Greetings from Vail, Colorado, where the world’s elite bicycle racers are engaged in a time trial from the Village to the top of the Pass. And you don’t care.
But so many do.
European sports are invading America. With football challenged by head injuries and baseball the land of drug-addled stars the passive life of the USA is on decline, at least in sports, now it’s all about participating.
If Michelle Obama really wanted to eradicate obesity in America she’d take kids to a bike race or an extreme sports competition, because once you attend the excitement inspires you to participate. Furthermore, the echo boomers are all about participation, that’s the essence of extreme sports, it’s about the camaraderie as opposed to the victory. You don’t want to sit in the stands, you want to play!
Live long enough and you see the landscape change.
Used to be you were limited to the information provided on the scoreboard, people went to the game and listened to the radio. But the first thing you do when you go to an event today is download the app, with more facts and figures than any one person can digest. Always free, the app is your guide, technology rules.
And the more data you have, the greater your understanding.
They said apps were going to be a profit center, turned out they were just helpers to something bigger. And that something bigger usually grows over time.
There was a bike race in Colorado in the seventies. It was too early. The public wasn’t fatigued by mainstream sports, and baby boomers were all about winning, and if there wasn’t a famous name, they weren’t interested.
But then ESPN blasted the Tour de France to American homes. Lance Armstrong won. And people started to pay attention.
In football/soccer, TV came last. One can argue that “Bend It Like Beckham” got the mania started in America, that’s the power of art. And pair that with celebrity, Mr. Beckham himself, and suddenly kids would rather play soccer than Little League and there’s actual traction with the MLS.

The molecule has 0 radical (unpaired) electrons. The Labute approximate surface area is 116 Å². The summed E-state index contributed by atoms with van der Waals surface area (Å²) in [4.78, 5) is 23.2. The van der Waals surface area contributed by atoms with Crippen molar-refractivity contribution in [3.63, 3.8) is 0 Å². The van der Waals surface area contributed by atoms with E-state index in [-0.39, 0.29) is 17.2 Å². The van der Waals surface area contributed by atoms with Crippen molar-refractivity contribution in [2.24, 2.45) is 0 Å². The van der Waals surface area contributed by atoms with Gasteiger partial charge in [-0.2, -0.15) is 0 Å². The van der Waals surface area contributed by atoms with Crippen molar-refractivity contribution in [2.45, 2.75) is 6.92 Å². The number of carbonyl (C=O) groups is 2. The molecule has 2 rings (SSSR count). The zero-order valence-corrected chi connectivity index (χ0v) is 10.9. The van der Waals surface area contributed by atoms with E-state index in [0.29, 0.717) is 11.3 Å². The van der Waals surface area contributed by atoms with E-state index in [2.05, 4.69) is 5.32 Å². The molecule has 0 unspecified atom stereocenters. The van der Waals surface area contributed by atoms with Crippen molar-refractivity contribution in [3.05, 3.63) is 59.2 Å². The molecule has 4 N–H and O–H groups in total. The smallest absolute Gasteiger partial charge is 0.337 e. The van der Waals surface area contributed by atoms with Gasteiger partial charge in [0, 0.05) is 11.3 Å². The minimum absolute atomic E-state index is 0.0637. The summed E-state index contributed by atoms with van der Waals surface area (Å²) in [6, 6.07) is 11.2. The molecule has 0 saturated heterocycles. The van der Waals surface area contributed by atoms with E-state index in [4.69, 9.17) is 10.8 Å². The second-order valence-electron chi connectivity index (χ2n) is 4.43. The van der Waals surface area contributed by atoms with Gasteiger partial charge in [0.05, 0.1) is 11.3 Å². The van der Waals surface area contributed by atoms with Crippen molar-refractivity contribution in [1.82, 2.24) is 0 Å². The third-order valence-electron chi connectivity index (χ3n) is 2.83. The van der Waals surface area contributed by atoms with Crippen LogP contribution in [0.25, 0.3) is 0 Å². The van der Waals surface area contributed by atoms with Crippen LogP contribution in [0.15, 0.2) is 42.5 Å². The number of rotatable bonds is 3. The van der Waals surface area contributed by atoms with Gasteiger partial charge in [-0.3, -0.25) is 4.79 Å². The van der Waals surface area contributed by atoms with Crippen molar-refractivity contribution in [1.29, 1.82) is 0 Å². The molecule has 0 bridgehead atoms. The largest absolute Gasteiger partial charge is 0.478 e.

And add in a dash of Title IX, which got the women participating. Soccer was boosted by the incredible US women’s teams. And women riders populate the bike paths too.
And yet the focus is still on the old sports. But how many people do you see throwing a ball? Drive up PCH on a Saturday and you’ll be wowed by the endless peloton, a miles-long line of bike riders of all shapes and sizes.
And the USA Pro Cycling Championship works because of its difficulty. The climbs. The altitude. This is not for pussies.
And active Coloradans are drawn to the zenith of a sport so many participate in.
And there are sponsors and payments and it all adds to the circus of stimulation. You feel like you’re where it’s happening, at this intersection of sports and commerce.
But don’t confuse this with art.
Sports are about the body. Art is about the mind.
In other words, how many famous athletes have made it as musicians? And vice versa? These are two different skills. And their melding together by entrepreneurs has been to the detriment of music. A rider is an almost inert item, a musician is not. If a rider is plastered with the patches of his sponsor, it’s evidence of his ability to turn his skill and devotion into cash, if the artist does so it evidences the fact that he’s sold out.
Why is it that Neil Young and the Eagles refuse to take money from corporations yet every youngster is eager to? Don’t tell me it’s because there’s less money in it, or that times have changed, I’ll just say they’re different people. Just like baseball players and bicycle riders are different people. The artists of yore stood outside the game, today’s are deeply in it, to their and their audience’s detriment.
So you wonder why sports eclipse art.
It’s because of the interior goals.
The people making music today are wholly different from those who were successful doing so in the classic rock era. The stars of yore were misfits going down the only avenue that could fulfill them and get them laid. They were beaten up in school, if they didn’t drop out completely. Today’s musicians are members of the club, who want the adulation and riches of sports stars.
But we’ve established that they’re completely different types.
So the end result is when you go to the show and you see the plastering of advertisements it detracts from the experience, it turns the event into pure commerce as opposed to a religious experience.
And when you go to the bike race you feel like you’re at the advent of something new and exciting and that the sponsorships demonstrate the entire enterprise is on the way up and you’re in on the ground floor.
Oh what a crazy world we live in.
P.S. The participation culture has invaded music too. With new technological tools more people are making music. The fact that they expect it to be successful is a head-scratcher, since they would never expect to top the podium at the sporting event, especially without years of training, peppered with loss as well as victory.